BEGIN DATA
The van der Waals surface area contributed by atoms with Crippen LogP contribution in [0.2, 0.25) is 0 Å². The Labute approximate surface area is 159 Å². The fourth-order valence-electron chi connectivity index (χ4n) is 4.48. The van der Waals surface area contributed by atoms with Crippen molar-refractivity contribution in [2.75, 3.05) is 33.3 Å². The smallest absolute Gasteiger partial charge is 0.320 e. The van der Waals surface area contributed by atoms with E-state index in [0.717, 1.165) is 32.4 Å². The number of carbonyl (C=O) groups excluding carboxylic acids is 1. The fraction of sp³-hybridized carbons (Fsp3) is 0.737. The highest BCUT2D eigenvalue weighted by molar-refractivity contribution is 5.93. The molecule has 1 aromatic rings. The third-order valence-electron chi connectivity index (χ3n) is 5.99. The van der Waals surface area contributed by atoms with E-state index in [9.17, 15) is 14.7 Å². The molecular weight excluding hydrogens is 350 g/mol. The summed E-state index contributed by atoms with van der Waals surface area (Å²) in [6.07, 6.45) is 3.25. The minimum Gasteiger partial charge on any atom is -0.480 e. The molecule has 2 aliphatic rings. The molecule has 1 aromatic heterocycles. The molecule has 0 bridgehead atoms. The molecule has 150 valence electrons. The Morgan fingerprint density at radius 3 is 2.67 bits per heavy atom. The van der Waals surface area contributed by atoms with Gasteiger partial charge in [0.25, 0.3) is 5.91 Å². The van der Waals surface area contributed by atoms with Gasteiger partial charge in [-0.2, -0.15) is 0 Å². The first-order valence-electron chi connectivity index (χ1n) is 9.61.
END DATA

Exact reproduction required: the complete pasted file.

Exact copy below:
The van der Waals surface area contributed by atoms with Crippen LogP contribution in [0.2, 0.25) is 0 Å². The Labute approximate surface area is 159 Å². The fourth-order valence-electron chi connectivity index (χ4n) is 4.48. The van der Waals surface area contributed by atoms with Crippen molar-refractivity contribution in [2.75, 3.05) is 33.3 Å². The smallest absolute Gasteiger partial charge is 0.320 e. The van der Waals surface area contributed by atoms with E-state index in [0.717, 1.165) is 32.4 Å². The number of carbonyl (C=O) groups excluding carboxylic acids is 1. The fraction of sp³-hybridized carbons (Fsp3) is 0.737. The highest BCUT2D eigenvalue weighted by molar-refractivity contribution is 5.93. The molecule has 1 aromatic rings. The third-order valence-electron chi connectivity index (χ3n) is 5.99. The van der Waals surface area contributed by atoms with E-state index in [9.17, 15) is 14.7 Å². The molecular weight excluding hydrogens is 350 g/mol. The summed E-state index contributed by atoms with van der Waals surface area (Å²) in [6.07, 6.45) is 3.25. The minimum Gasteiger partial charge on any atom is -0.480 e. The molecule has 2 aliphatic rings. The molecule has 1 aromatic heterocycles. The molecule has 0 bridgehead atoms. The molecule has 150 valence electrons. The Morgan fingerprint density at radius 3 is 2.67 bits per heavy atom. The van der Waals surface area contributed by atoms with Gasteiger partial charge in [0.25, 0.3) is 5.91 Å². The van der Waals surface area contributed by atoms with Gasteiger partial charge in [-0.2, -0.15) is 0 Å². The first-order valence-electron chi connectivity index (χ1n) is 9.61.